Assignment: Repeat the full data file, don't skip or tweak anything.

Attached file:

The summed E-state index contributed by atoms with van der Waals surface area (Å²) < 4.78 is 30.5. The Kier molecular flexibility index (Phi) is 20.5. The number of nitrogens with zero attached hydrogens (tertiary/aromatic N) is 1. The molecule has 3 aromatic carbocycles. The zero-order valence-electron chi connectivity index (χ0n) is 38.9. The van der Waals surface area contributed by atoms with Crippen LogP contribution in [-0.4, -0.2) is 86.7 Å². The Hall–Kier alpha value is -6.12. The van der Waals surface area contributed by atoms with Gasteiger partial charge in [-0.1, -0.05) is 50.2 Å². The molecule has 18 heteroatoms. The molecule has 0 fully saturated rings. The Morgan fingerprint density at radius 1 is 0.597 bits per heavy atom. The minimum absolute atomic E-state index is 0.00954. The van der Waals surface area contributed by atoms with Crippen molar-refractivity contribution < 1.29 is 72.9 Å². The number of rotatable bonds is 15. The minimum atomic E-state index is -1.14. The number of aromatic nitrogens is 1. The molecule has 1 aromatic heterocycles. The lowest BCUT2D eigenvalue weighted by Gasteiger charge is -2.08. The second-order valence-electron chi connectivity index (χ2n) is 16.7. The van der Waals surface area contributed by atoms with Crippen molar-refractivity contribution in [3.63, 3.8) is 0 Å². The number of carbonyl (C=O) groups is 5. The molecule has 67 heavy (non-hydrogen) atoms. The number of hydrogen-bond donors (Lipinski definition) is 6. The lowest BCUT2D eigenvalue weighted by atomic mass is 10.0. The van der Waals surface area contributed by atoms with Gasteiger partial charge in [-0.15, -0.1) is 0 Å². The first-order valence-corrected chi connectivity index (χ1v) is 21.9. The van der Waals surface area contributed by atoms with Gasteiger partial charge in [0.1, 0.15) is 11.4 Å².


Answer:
The summed E-state index contributed by atoms with van der Waals surface area (Å²) < 4.78 is 30.5. The Kier molecular flexibility index (Phi) is 20.5. The number of nitrogens with zero attached hydrogens (tertiary/aromatic N) is 1. The molecule has 3 aromatic carbocycles. The zero-order valence-electron chi connectivity index (χ0n) is 38.9. The van der Waals surface area contributed by atoms with Crippen LogP contribution in [-0.4, -0.2) is 86.7 Å². The Hall–Kier alpha value is -6.12. The van der Waals surface area contributed by atoms with Gasteiger partial charge in [-0.1, -0.05) is 50.2 Å². The molecule has 18 heteroatoms. The molecule has 0 fully saturated rings. The Morgan fingerprint density at radius 1 is 0.597 bits per heavy atom. The minimum absolute atomic E-state index is 0.00954. The van der Waals surface area contributed by atoms with Crippen molar-refractivity contribution < 1.29 is 72.9 Å². The number of rotatable bonds is 15. The minimum atomic E-state index is -1.14. The number of aromatic nitrogens is 1. The molecule has 1 aromatic heterocycles. The lowest BCUT2D eigenvalue weighted by Gasteiger charge is -2.08. The second-order valence-electron chi connectivity index (χ2n) is 16.7. The van der Waals surface area contributed by atoms with Crippen molar-refractivity contribution in [3.63, 3.8) is 0 Å². The number of carbonyl (C=O) groups is 5. The molecule has 67 heavy (non-hydrogen) atoms. The number of hydrogen-bond donors (Lipinski definition) is 6. The lowest BCUT2D eigenvalue weighted by atomic mass is 10.0. The van der Waals surface area contributed by atoms with Gasteiger partial charge in [-0.15, -0.1) is 0 Å². The first-order valence-corrected chi connectivity index (χ1v) is 21.9. The van der Waals surface area contributed by atoms with Gasteiger partial charge in [0.1, 0.15) is 11.4 Å².